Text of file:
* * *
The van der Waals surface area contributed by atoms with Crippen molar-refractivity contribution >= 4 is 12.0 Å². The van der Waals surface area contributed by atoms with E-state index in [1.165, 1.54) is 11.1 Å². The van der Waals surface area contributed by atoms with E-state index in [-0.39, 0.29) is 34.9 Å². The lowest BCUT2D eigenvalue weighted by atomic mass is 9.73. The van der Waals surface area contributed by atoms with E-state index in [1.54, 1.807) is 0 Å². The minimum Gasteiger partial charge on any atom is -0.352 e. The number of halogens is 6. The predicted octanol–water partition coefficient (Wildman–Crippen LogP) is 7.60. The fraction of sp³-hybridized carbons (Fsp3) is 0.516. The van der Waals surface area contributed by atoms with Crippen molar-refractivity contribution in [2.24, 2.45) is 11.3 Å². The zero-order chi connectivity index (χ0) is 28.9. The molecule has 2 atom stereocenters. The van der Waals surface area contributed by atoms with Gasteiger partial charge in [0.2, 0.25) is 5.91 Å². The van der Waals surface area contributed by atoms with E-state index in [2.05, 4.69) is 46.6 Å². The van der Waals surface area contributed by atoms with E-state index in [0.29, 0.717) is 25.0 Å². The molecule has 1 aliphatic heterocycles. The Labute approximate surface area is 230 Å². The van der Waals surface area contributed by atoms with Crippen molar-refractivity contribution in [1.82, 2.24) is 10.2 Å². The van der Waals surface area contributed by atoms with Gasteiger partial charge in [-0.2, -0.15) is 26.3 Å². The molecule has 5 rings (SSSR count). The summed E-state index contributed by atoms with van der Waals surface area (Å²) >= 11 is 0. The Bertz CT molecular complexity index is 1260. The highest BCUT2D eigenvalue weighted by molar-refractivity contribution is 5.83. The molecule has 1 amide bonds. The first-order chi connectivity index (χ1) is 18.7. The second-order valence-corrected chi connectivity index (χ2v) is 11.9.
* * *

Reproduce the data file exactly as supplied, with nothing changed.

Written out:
The van der Waals surface area contributed by atoms with Crippen molar-refractivity contribution >= 4 is 12.0 Å². The van der Waals surface area contributed by atoms with E-state index in [1.165, 1.54) is 11.1 Å². The van der Waals surface area contributed by atoms with E-state index in [-0.39, 0.29) is 34.9 Å². The lowest BCUT2D eigenvalue weighted by atomic mass is 9.73. The van der Waals surface area contributed by atoms with E-state index in [1.54, 1.807) is 0 Å². The minimum Gasteiger partial charge on any atom is -0.352 e. The number of halogens is 6. The predicted octanol–water partition coefficient (Wildman–Crippen LogP) is 7.60. The fraction of sp³-hybridized carbons (Fsp3) is 0.516. The van der Waals surface area contributed by atoms with Crippen molar-refractivity contribution in [2.24, 2.45) is 11.3 Å². The zero-order chi connectivity index (χ0) is 28.9. The molecule has 2 atom stereocenters. The van der Waals surface area contributed by atoms with Gasteiger partial charge in [0.2, 0.25) is 5.91 Å². The van der Waals surface area contributed by atoms with E-state index in [2.05, 4.69) is 46.6 Å². The van der Waals surface area contributed by atoms with E-state index in [0.29, 0.717) is 25.0 Å². The molecule has 1 aliphatic heterocycles. The Labute approximate surface area is 230 Å². The van der Waals surface area contributed by atoms with Crippen molar-refractivity contribution in [1.82, 2.24) is 10.2 Å². The van der Waals surface area contributed by atoms with Gasteiger partial charge in [-0.2, -0.15) is 26.3 Å². The molecule has 5 rings (SSSR count). The summed E-state index contributed by atoms with van der Waals surface area (Å²) >= 11 is 0. The Bertz CT molecular complexity index is 1260. The highest BCUT2D eigenvalue weighted by molar-refractivity contribution is 5.83. The molecule has 1 amide bonds. The first-order chi connectivity index (χ1) is 18.7. The second-order valence-corrected chi connectivity index (χ2v) is 11.9.